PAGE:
Erica Rae McTurk

About & Contact

Erica McTurk lives and works in Vancouver, Canada. She received a B.F.A in Art and Art History from the University of Michigan in 2013, including a study abroad at Studio Art Centers International in Florence, Italy. Upon graduating, Erica moved to New York City where she received her Master of Arts in Art Business at Sotheby’s Institute of Art. She gained experience in the art world by working with galleries and interior designers, before accepting her current role as Project Manager and Controller for a portfolio of independent artist clients and galleries across the United States. Erica continues her education with courses at the International Center of Photography, New York. The artist’s current practice utilizes her own photography as source imagery to create autobiographical collages. The collages are carefully placed and positioned without the use of adhesive and rephotographed to produce the finished work.

Statement of practice:
My practice is an examination of potent memories and dreams illustrated through a combination of collage, photography, and self-portraiture. Situated between the beautiful and the bewildering, I highlight the vivid, and sometimes absurd details of these past experiences through the lens of obscurity. Through the multi-layered approach of rephotography, my images play upon a keen self-awareness while also inviting introspection and interpretation.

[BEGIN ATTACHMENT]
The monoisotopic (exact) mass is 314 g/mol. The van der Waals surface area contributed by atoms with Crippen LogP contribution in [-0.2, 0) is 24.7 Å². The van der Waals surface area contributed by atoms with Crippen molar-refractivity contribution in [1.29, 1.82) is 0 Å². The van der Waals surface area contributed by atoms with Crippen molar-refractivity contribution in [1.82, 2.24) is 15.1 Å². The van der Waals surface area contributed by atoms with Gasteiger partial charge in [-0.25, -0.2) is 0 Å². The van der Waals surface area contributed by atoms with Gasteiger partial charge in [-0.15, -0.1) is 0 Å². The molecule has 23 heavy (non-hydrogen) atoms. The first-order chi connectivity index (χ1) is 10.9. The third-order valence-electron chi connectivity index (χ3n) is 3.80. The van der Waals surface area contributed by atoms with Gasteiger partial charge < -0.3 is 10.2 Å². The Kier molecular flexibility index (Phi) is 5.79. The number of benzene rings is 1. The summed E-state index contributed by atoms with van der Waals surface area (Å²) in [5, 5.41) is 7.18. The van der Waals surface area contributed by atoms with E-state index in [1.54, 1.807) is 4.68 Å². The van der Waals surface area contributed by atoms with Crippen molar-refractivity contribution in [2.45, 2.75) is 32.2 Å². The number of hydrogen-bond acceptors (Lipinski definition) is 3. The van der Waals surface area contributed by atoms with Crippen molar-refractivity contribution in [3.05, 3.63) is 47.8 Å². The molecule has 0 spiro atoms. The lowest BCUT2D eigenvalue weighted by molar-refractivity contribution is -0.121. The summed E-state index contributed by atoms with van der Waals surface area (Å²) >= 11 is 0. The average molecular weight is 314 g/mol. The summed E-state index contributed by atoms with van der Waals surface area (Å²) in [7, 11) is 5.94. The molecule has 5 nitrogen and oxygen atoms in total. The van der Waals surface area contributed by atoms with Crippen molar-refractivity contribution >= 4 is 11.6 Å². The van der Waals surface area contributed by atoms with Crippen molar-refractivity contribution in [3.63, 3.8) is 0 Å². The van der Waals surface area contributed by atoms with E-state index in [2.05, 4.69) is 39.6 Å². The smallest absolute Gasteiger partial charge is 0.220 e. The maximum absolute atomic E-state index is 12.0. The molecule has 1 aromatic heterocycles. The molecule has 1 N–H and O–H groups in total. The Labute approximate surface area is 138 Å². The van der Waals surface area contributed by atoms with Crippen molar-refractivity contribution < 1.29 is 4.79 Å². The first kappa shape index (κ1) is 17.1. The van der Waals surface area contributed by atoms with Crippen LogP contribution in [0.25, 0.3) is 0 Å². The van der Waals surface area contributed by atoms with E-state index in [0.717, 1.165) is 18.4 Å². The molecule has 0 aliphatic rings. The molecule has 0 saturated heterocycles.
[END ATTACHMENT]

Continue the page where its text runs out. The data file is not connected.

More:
The collage elements themselves are impermanent. This ephemeral nature mirrors that of dreams, the natural surge and fade of emotions, and vague recollections of the past. In the collaging and fragmentation of my own photography and figure, I both celebrate and maim. I seek to construct a composition pleasing to the senses. At the same time, I cut apart my printed photographs and figure; I cannot ignore this desire to transform or distort. Essence, ambiguity, and synesthesia are paramount in my practice, often trumping the use of literal imagery. In this, I do not shy away from a finished piece that causes the viewer to pause and unravel its secret. It is within this tension and ambiguity that I center my practice.